This era in history may be remembered as the "Peak Age", a brief time when nearly all materials used to power and create our society reach the maximum extraction and production potential. Past this point, all of these resources become increasingly difficult to extract until they are no longer economically viable resources to be using. There are hundreds of examples of resources, currently embedded in our industrial society, which have reached their peak in the 50 years surrounding 2010, but the one which will most impact our society is petroleum.

The goal of living for 100 days without oil is to understand the extent of our dependance on oil in American society today. Specifically, how it will affect my life, as a 25 year-oil living in Minneapolis, MN. By using myself as a metric I can take a close and conscious look at where oil dependance occurs in all aspects of our daily lives : How we transport ourselves from one place to another, what we eat, how much waste we create, how water is cleaned and transported, where oil is used as; an energy resource, in conventional medicine and for hygiene and how oil affects how we entertain ourselves and communicate with others. By demonstrating how someone would be forced to live without using any oil resources, outlining both what the sacrifices will be as well as the benefits, we can can identify the many systems which will have to be re-designed in a world without cheap oil, and explore a new way of living in which we live in an energy balance.

(At the bottom of this page is a link to my version of a flow diagram of 'Where Petroleum Exists in Our Daily Lives' (using information from the Energy Information Administration-Annual Energy Review 2008 fig 5.0 Petroleum flow) click and zoom to enlarge)

Monday, September 6, 2010


5 September 2010

While I biked to and from school/work and to do small errands almost all the time even before this project, whenever I had to go more than 5-6 miles one way I would usually drive.  With small trips and even going the 6 miles to school I can get there by bike just as fast as I could by car.  It takes me 25 minutes to go 6 miles to school versus 15 minutes by car + 10 or 15 minutes to park and walk to the building.  With longer trips,however, I have to remember to factor the time in to get there.  Two trips taken today were longer trips. 

1_Plymouth (15 miles one way)

A couple friends are taking a 3 month trip around Europe and were having a send off party. The only catch-its in Plymouth (a suburb north of Minneapolis) Surprisingly, we found a route that was almost all bike trails out there. It was a 15 mile ride and took 1:15 minutes.

2_Dinner with Tom (8.6 miles one way)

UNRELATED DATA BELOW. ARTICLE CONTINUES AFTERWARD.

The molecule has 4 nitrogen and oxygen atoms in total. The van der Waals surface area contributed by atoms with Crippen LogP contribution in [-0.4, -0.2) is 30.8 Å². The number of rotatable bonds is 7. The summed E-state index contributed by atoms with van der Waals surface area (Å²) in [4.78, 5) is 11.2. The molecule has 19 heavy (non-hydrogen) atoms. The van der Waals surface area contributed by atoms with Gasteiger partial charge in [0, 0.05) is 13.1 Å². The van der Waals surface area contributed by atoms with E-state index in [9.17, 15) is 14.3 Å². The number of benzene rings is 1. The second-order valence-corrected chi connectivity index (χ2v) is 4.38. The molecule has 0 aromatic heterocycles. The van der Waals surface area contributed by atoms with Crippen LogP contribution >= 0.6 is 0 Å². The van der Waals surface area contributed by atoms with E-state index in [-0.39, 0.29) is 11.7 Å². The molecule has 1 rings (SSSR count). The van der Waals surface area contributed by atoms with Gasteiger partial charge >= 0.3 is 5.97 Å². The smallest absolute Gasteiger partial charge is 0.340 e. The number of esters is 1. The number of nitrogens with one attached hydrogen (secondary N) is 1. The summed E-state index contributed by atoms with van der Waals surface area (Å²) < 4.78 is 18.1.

The second long trip of the day was to dinner at my thesis Chair Tom Fisher's (also Dean of the College of Design) house.  This was an 8.6 miles trip, and I made it in 47 minutes.  Tom's wife Claudia has been hearing about this project from Tom and made a special effort to cook as locally as possible.  Every dish they made had at least one ingredient from their garden.  Another advisor on my thesis -Virajita, had her family (two boys) and her parents who are visiting from India there as well.  Claudia had to spend at least 10 minutes explaining all the dietary details of each dish (all vegetarian, some lactose interant and mostly local).  On the menu was:
_cooked kale and tomato salad (all local)
_tabouli salad (herbs from garden)
_beans with fresh herbs from garden
_spinach and cheese enchiladas (local cheese and tortillas and spinach)

For dessert we had a peach and blueberry pie and Virajita's 'ladu' balls. 

Soooo good, thanks so much Claudia!

With all kinds of sustainability folk at the table we of course were talking about local foods.  Virajita and Erwin, who grew up in Mumbai talked about how all foods available to them were local.  Without the energy resources we have in the US, food in India is trucked in every day freshly picked from farms on the perimeter of the city.  They bring only what they can sell in a day because it won't keep in the hot climate without refrigeration.  Virajita's 10 year old son Madhav stated matter-of-factly "If you never had oil, you wouldn't ever need it."  This is true.  The problem we are currently facing is that the infrastructures of our entire society are built around a resource that we are rapidly depleting.  Most people throughout the entire world who never came into contact with oil have totally different infrastructure and won't be facing nearly the extent of crisis that we will in the coming years. 

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